A telltale change in cellular machinery could help clinicians predict whether prostate cancers are likely to spread or remain relatively harmless in the prostate.
Howard Hughes Medical Institute researchers have identified a telltale change in cellular machinery that could help clinicians predict whether prostate cancers are likely to spread or remain relatively harmless in the prostate.
The researchers found that a cellular signaling molecule called Hedgehog, which drives normal development and regeneration of prostate tissue, is greatly activated in prostate cancers. This elevated activity distinguishes dangerous metastatic cancers—those that are likely to spread—from those that remain benign and localized to the prostate.
If clinicians could use Hedgehog activation perhaps measured by detecting some marker in the blood to distinguish indolent from metastatic disease, they could know to treat the metastatic form and not the indolent form.
Philip A. Beachy
Prostate cancer is the second leading cause of cancer death in men, and an estimated 230,000 cases will be diagnosed this year, according to the American Cancer Society. Treatment for prostate cancer can cause significant side effects, including sexual and urinary dysfunction, yet may not be needed for men whose cancers are unlikely to spread.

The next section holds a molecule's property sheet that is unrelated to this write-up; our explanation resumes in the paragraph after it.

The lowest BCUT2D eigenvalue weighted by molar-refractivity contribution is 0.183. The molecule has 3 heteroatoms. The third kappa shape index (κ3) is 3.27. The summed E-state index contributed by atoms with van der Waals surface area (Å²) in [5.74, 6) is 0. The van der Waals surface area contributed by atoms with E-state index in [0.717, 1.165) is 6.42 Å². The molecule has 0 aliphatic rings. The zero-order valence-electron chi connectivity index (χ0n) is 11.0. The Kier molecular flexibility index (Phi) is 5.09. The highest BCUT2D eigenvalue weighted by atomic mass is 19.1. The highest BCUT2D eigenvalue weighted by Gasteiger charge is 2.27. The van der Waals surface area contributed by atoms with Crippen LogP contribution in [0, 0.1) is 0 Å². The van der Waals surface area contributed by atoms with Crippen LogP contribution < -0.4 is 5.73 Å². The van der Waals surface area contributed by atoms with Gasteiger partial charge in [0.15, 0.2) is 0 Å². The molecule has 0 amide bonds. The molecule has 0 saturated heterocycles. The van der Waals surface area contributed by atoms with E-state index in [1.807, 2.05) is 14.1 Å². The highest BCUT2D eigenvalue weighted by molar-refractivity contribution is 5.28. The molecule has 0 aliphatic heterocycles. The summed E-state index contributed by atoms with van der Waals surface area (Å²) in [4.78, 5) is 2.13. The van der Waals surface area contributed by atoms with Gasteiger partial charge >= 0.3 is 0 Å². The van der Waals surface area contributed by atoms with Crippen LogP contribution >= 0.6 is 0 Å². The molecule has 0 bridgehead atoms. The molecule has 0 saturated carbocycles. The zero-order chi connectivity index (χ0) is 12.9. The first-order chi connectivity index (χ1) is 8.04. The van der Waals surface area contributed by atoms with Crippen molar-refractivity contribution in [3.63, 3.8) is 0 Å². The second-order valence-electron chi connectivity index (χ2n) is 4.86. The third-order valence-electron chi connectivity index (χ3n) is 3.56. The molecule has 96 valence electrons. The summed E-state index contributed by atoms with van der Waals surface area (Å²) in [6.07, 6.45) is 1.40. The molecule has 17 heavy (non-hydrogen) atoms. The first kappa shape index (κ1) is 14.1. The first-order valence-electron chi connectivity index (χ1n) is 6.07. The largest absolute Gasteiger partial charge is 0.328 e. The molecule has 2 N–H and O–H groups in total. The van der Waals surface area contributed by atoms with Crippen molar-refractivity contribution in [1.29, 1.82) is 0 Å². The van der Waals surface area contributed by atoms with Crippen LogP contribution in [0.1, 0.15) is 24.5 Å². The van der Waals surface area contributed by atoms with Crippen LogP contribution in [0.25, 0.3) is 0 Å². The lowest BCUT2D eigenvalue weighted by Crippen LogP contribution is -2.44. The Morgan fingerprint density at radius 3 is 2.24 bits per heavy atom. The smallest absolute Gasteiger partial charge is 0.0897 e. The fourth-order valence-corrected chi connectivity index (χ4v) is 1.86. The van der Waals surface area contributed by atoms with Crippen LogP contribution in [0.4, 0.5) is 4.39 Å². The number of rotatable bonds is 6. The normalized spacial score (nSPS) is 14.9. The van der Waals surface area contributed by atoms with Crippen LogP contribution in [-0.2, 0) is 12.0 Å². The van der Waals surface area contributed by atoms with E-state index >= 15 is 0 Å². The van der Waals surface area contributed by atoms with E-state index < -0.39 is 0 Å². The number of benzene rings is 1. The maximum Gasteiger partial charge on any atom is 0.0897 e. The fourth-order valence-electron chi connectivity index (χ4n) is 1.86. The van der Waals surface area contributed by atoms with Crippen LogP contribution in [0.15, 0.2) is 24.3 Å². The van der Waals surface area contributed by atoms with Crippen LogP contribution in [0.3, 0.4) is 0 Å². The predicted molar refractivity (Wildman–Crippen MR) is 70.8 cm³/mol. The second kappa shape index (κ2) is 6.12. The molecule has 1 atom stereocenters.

The researchers' findings were published September 12, 2004, in an advance online publication in the journal Nature . The scientists were led by Howard Hughes Medical Institute (HHMI) investigator Philip A. Beachy and his colleagues at The Johns Hopkins University School of Medicine, Drs. David Berman and Sunil Karhadkar. Additional coauthors included other colleagues at Johns Hopkins and a researcher from the U.S. Department of Agriculture.
“These findings quite unexpectedly extend understanding of the Hedgehog pathway to a role in prostate cancer, which is a major form of cancer,” commented molecular oncologist Charles Sawyers, an HHMI investigator at the Jonsson Comprehensive Cancer Center at UCLA. “The results are incredibly interesting, because they are among the most promising I've seen to enable distinguishing good-risk cancers from bad-risk cancers—and thus, those that need minimal therapy from those that are lethal.”